You know Godfrey Evans played first class cricket from 1939 well into the 1960's. In his book Behind the Stumps, he gives a squad of 14 from all the players he has played with or against. Here it is
Originally Posted by archie mac
- Bradman (Capt)
Its amazing how many people write of Douglas Wright's great bowling in an innings where he seems to have had next to no rewards. Here is what Evans writes in one place of Wright's bowling in a Test in Australia in 1946-47 . . .
It was during that mammoth Australian total I saw the finest spell of bowling that Doug Wright has ever sent down. If you look at the records of that match, you may not think so, for Doug took only one wicket for 169. But had you been where I was, behind the stumps, you would have appreciated that great effort.
Doug bowled 46 eight ball overs and he put everything he had into every ball. I watched the batsmen play at those balls and either miss them or get a hard edge which would just miss the slips. Times out of number they would play forward to Doug's googly and the ball would cock up between the two short legs. If Doug had taken six or seven wickets instead of just that one it would have been no more than he deserved.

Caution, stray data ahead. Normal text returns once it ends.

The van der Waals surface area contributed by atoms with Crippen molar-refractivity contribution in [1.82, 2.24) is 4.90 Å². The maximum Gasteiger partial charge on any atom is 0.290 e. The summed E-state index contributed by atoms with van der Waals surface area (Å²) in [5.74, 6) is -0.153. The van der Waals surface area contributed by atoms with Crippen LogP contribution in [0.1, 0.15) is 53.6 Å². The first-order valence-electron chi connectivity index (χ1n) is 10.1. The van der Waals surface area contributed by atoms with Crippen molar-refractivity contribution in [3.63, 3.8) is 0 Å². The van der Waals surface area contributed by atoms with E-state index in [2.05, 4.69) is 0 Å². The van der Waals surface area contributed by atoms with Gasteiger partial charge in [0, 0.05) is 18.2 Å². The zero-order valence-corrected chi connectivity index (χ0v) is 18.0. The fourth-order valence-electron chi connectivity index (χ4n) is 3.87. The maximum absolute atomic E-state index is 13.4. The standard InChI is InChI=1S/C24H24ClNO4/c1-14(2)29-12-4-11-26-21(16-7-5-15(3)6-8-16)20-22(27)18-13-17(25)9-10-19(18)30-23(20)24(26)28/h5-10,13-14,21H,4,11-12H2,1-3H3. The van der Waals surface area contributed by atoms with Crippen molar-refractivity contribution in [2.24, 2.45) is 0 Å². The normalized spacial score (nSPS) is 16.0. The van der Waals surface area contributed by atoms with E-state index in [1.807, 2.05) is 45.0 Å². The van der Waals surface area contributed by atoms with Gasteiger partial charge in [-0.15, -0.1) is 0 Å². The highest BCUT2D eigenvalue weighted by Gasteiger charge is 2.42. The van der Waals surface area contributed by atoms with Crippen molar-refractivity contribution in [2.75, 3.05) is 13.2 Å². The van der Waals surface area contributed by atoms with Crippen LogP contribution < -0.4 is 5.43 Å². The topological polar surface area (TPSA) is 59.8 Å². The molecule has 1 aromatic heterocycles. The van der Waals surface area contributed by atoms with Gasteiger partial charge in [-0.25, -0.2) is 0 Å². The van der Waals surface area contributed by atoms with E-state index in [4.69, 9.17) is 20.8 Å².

Clif Cary writes in his book :-
It is impossible to judge the ability of any cricketer on a tabulated set of figures; to endeavour to do so in the case of Wright would be to perpeterate grave injustice, because digits can not tell the story of the bad luck that trailed him from one end of australia to the other. Never a match went by in which he did not hopelessly defeat the defences of the leading run getters. Times out of number he had Barnes, Bradman, Hassett and their like groping forward hypnotised by the magic of his spinning witchcraft, but Wright is not a spoilt child of fortune. The ball would either miss the stumps by the width of a cigarette paper, be edged uppishly, then dropped, or just fall short of eager hands, while the straight one would fizz through, find the pads, but not the umpire's affirmative nod. Poor Wright. I think everyone in Australia was on his side; they laughed and jokingly barracked his peculiar hopping, floating run, but they recognised him as a genius, skilled in bowling science, with just that something lacking which would have made him a world beater, for Australia's players to swear at and rail against.